I’ve been using the Pro HDR app since it came out several years ago. It was my go-to app for taking pictures in an amazing number of conditions, simply because it always produced great results. The only issue it had, and it was a big one especially when things were moving in the scene, was that it took too long to “analyze” the lighting conditions and take the two shots that it used (one over exposed, the other under exposed) to create the final image. Frequently things either moved in the scene, or my hand moved and I’d get ghosting.
The makers of Pro HDR have recently introduced a great upgrade. This new app takes three bracketed shots, almost instantaneously, and blends them automatically, creating images with great dynamic range. It is now definitely my regular picture taking app for my iPhone. I went out today to a local park to test the app out, and was quite impressed. These pictures are not intended as great art. I just wanted to see the results in different lighting conditions.
The series of three images and final HDR clearly show the process.
I did find that the software does tend to produce images that are overly “warm”, but that is easily corrected with sliders once the picture is taken.
A good example of the detail captured with the extended dynamic range is shown in the following pictures…a close up of clouds cropped out of the above set of pictures:
Another example of images in a difficult lighting situation is the final two, shot into the sun. The iPhone native app predictably created a very dark foreground while the Pro HDR app handled the situation relatively well.
Oddly when I used the native iPhone HDR functionality I saw very little if any difference in any of the pictures? Not sure what iPhone’s native HDR does.
What is it about an old decrepit beater on the side of the road? I can’t pass one up. I took some pictures of this beauty about two years ago. It was slightly better put together then; with a For Sale sign in the window. The sign is still there. I saw it again today and had to take a few iPhone shots. She’s gone downhill in the past two years, and is even lovelier. I guess it is sad in a way. I’d love to be able to take her away and give her new life, but at the same time her sad beauty would be destroyed, as it most certainly will be anyway with time if she remains out here in the elements.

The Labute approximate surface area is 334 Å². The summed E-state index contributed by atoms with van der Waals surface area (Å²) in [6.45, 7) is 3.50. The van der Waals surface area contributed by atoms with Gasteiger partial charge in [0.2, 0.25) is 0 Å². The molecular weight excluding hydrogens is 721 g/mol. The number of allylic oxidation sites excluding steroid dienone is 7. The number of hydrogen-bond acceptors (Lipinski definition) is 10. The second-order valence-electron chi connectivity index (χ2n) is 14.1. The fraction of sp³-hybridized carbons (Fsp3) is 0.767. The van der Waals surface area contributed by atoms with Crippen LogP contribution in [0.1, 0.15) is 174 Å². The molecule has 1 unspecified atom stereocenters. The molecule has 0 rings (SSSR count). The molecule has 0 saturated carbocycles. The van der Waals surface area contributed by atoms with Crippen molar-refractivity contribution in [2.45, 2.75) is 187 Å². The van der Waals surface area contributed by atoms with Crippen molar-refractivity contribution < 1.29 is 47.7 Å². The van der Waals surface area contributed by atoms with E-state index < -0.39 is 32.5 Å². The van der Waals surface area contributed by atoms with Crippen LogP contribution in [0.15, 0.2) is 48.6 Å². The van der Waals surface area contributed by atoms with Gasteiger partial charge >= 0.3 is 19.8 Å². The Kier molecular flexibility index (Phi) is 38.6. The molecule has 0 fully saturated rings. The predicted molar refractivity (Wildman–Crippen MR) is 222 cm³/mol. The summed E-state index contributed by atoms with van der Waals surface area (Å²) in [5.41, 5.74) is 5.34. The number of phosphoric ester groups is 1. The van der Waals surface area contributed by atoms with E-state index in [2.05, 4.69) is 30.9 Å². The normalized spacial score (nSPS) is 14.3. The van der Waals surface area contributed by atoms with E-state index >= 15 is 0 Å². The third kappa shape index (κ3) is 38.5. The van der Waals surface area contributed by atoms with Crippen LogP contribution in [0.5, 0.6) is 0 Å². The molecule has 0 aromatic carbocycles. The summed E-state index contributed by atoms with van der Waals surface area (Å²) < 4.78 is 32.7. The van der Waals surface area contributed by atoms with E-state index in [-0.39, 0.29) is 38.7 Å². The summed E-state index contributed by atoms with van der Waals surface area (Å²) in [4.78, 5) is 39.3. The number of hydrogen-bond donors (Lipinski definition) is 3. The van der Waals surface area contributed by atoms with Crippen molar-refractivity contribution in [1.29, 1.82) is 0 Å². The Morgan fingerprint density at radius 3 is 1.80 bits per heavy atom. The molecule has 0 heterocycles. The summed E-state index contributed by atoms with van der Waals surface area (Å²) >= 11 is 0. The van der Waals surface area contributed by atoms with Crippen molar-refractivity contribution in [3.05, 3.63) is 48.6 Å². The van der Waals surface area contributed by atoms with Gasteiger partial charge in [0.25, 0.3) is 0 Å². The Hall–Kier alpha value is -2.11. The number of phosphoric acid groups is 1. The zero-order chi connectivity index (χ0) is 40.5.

I used to shoot a lot of HDR when I first discovered it; something I think everyone does. I soon found, that while I still liked it in some cases I was looking for a more natural look in what I shoot most, landscapes. Sometimes though HDR is just “right”. This is another example. Anytime there is metal, old, dents, and/or rust involved, HDR is a must. This picture of the wheelhouse in the Battleship, Texas is interesting, but much more interesting shot in HDR. Unfortunately I didn’t have my wide angle lens, nor could I get in for a proper shot…but you do what you can.
I’ve always found that the best way to become an expert is to teach other people! That may sound strange. Arn’t you supposed to become an expert first, then teach others? Normally I guess I’d agree, except its a matter of definition. You’re an expert when you know more than someone else, so as long as you teach people who know less than you do, your the expert. Now if you’re an honest “expert”, and I hope I am, you still work hard to provide value to those you are teaching, even if you are not THE worldwide expert on the topic. I hope I never pass myself off as a worldwide expert in anything.
A case in point. I consider myself pretty good at image post processing. By no means do I put myself in the same universe as others I see and follow out there like Jimmy McIntyre, and the Kelby Crew, or others listed on my site. I am however relatively good in the local-guy-in-the-neighborhood way. I want to become much better, and I’ve been extremely fortunate to be chosen as President of our local Photoclub. A “modest” little club with close to 100 members. I say “modest” see this post. We have a Post Processing Special Interest group as part of the club activities, and we meet once per month. The folks in this group are great, and as eager to learn, as am I. Working with this group has given me several opportunities to present Post Processing topics. I’ve made it a habit to work really hard preparing for the sessions, as a way of teaching myself as much as I can about the topic, and after the meeting I write up a detailed summary of what we discussed, as a way of reinforcing the learning…For myself. Of course I hope the learning gets through to the rest of those attending, and is reinforced by the subsequent write-up, but one of the really powerful things about teaching like this is that I probably learn more than anyone else! I’ve even used this argument with others in the group to cajole them into presenting.
Our subject last night was Exposure Blending. Before the meeting I listed as may ways to do this as I could come up with. I found videos and articles online, testing them out until I could do them well, and then taught them. Of course I didn’t start from scratch. I knew and had been using most of the techniques prior to having to teach them, but teaching makes one go much further. It makes you try to really understand what is going on, and why…after all, you are the “expert”. Here’s my post meeting write up.